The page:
The Year That was Issue
Yea that’s right, a Black & White banner. What can I say, its literally the end of the year and our budget is about run out what with all the last minute expenses for ramps and such for a wheelchair bound Impish to get around here so I’m cheeping out a little to make the bean counters happy.
Quitcherbitchin and count yourselves lucky you got both a Christmas and New Years Eve issue already! I don’t get paid extra for working the holidays, in fact I don’t get paid (or thanked other than by Impish) at all for stepping up at the holidays.
Since it’s likely none of you will be sober enough to focus on your computer screens tomorrow &/or caught up in the Parade/Bowl games I’m putting this out early.
Since its supposed to be very chilly and rainy here my plan for New Years Day involves sleeping slightly late, lots of fleece- both clothes and blankets, the couch, coffee (likely with Baileys &/or Irish Whiskey in the unlikely event I am suffer a touch of hangover), an assembled the night before breakfast casserole which was placed in a cold oven for 45 min when I got my coffee and the Tournament of Roses Parade. Once the is over so is any influence I will have on the TV’s remote as Molly the College Football Queen is already hard at work planning her watching vs. recording strategy for all the bowl games.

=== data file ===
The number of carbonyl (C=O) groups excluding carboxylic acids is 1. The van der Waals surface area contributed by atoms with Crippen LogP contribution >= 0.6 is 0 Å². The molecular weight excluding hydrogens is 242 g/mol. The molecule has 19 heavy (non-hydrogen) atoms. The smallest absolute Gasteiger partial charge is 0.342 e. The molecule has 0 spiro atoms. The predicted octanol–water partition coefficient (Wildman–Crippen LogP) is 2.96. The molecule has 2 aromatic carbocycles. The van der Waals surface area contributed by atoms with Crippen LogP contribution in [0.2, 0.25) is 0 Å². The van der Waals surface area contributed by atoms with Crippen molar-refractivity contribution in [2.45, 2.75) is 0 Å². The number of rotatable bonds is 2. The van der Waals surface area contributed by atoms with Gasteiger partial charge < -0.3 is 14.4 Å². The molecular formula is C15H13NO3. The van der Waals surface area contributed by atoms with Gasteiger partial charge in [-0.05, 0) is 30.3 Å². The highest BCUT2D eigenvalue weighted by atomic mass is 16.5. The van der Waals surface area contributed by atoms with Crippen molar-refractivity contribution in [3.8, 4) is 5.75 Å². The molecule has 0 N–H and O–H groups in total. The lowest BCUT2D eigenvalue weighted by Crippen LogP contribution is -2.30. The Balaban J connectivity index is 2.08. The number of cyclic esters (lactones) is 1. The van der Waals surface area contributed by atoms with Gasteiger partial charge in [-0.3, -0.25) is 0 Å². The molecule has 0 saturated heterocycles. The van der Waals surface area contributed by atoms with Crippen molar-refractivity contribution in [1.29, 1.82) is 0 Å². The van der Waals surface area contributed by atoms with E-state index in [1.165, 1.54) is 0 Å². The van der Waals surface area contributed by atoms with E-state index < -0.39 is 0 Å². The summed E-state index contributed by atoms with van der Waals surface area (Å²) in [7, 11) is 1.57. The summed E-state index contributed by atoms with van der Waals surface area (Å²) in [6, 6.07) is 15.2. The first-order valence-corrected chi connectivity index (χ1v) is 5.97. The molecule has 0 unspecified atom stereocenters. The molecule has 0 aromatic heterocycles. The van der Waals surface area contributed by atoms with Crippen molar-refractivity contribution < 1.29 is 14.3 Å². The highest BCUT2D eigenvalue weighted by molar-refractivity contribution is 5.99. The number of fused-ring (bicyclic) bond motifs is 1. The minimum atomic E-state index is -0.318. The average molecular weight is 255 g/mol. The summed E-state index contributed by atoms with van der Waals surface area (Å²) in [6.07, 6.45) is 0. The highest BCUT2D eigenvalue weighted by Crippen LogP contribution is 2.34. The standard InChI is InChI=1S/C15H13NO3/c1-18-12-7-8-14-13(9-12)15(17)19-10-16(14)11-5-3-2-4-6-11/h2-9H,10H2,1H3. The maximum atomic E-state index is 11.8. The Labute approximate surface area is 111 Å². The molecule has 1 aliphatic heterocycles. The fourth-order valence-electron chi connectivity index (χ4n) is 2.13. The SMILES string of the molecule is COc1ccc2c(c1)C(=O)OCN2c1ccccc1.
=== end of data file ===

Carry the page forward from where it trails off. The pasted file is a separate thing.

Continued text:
Finally, since it IS my second holiday issue in as many weeks I have brought in some help to express my thoughts on New Years. Calvin of Calvin & Hobbs fame as graciously agreed to make his views on the subject known to us as we laugh some and look back on the year that was.
Since the Dr. has finally cleared me to have a wee bit o’ cheer for New Years after my recent illness, it could be I’ll be having one of Reader Kismette’s versions o’ Irish Coffee (hence the possibility of a slight hangover). She’s wisely printed the recipe on this mug for me.
Already feel like you’re forgetting the major events of 2013? Well, may we present the perfect CliffsNotes: One image packed to the edges with everything that has happened in the last 12 months, from the Edward Snowden leaks to the smashing power of Pacific Rim‘s Jaegers and kaiju.
Illustrated by Mario Zucca, the image has almost 90 different highlights from the past year. There’s a bit of Katniss Everdeen, the rise of original Netflix content, the cast of Game of Thrones outside of a bridal store (Red Wedding, get it?), some twerking Miley Cyrus and President Obama in front of a 404-ing computer. There also nods to the dominance of Breaking Bad – and the coming dominance of Netflix shows like Orange is the New Black and House of Cards.
“The task was daunting: Illustrate a scene mishmashing all of the major news stories from 2013, almost 90 to be exact,” said Zucca, who created the illustration for Beutler Ink, in a blog post. “We decided the scene should be staged in a Times Square-like setting. I didn’t really know where to start.”
Ultimately Zucca went with a Times Square-style setting, giving him many venues to stick big images and tiny Easter eggs. See how many you can spot in the image above and when you think you’ve found them all, head over to Zucca’s site for a full breakdown of the images to see which ones you missed.